If you have both Crohn’s and irritable bowel syndrome (IBS), you might find it hard to figure which condition is causing your symptoms. Understanding the similarities and differences can help you to figure out how to better manage and treat symptoms.
What is Crohn’s Disease?
Crohn’s disease is a harsh and debilitating chronic inflammatory bowel disease that causes inflammation, ulcers, and digestive tract bleeding. There are at least 780,000 Americans in the United States with Crohn’s according to the Crohn’s & Colitis Foundation of America (CCFA).
There is no known cause for Crohn’s but it appears to run in families. Some research, including one study from the California Institute of Technology, indicates that Crohn’s is linked to an overactive response to intestinal bacteria, which may eventually lead to damage of the intestines.
Symptoms of Crohn’s Disease include:
- Abnormal pain and cramping
- Rectal bleeding and anemia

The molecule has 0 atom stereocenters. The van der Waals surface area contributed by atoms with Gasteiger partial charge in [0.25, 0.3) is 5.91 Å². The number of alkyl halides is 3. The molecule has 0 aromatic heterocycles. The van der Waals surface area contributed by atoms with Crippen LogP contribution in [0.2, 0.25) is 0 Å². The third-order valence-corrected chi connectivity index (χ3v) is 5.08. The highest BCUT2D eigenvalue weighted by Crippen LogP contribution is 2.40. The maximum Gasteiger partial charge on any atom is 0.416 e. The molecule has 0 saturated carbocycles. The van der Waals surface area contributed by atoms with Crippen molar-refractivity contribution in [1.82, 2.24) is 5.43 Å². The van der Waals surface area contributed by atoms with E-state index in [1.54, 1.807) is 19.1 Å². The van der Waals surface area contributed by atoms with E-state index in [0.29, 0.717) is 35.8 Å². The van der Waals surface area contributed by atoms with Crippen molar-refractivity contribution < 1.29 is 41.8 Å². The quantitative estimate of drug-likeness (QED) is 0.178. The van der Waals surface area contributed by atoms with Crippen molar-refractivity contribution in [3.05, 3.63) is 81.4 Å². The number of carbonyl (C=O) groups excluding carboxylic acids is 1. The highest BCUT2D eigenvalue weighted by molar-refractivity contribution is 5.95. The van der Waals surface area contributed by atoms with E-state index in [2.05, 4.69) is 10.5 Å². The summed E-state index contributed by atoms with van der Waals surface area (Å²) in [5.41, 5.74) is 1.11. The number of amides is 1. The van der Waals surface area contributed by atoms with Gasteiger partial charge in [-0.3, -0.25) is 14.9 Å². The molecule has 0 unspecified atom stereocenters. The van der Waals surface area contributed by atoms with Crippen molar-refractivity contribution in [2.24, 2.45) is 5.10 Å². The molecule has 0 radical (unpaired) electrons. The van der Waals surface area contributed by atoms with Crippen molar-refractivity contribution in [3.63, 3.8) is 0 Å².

- Weight loss and appetite reduction
- Fatigue and low energy
Treatments include diet changes and biologic treatments. Surgery is also an option for treating Crohn’s disease.
What is IBS?
IBS is a condition that produces symptoms similar to Crohn’s, but they are not the same condition.
According to the International Foundation for Functional Gastrointestinal Disorders (IFFGD), IBS affects between 25 to 45 million Americans. It affects mostly women, but it can affect people of all ages, including children.
Researchers are uncertain what causes IBS but environmental factors (i.e. food, genetics, gastrointestinal infects), gut physiology (i.e. abnormal gut response), and psychological factors (i.e. stress, anxiety) might be to blame according to one report published in The American Journal of Medicine.
Symptoms of IBS include:
- Abdominal fullness, gas, bloating, and pain
A diagnosis of IBS is generally made based on symptoms.
You can control symptoms by managing your diet, lifestyle, or stress. Other treatment options include over the counter (OTC) medication and therapy.
Crohn’s, IBS – Or Both?
It is not always easy to tell the difference when it comes to symptoms of Crohn’s and IBS. This is not just a problem for patients – doctors can also struggle to distinguish between the two, resulting in misdiagnosis or incorrect treatments.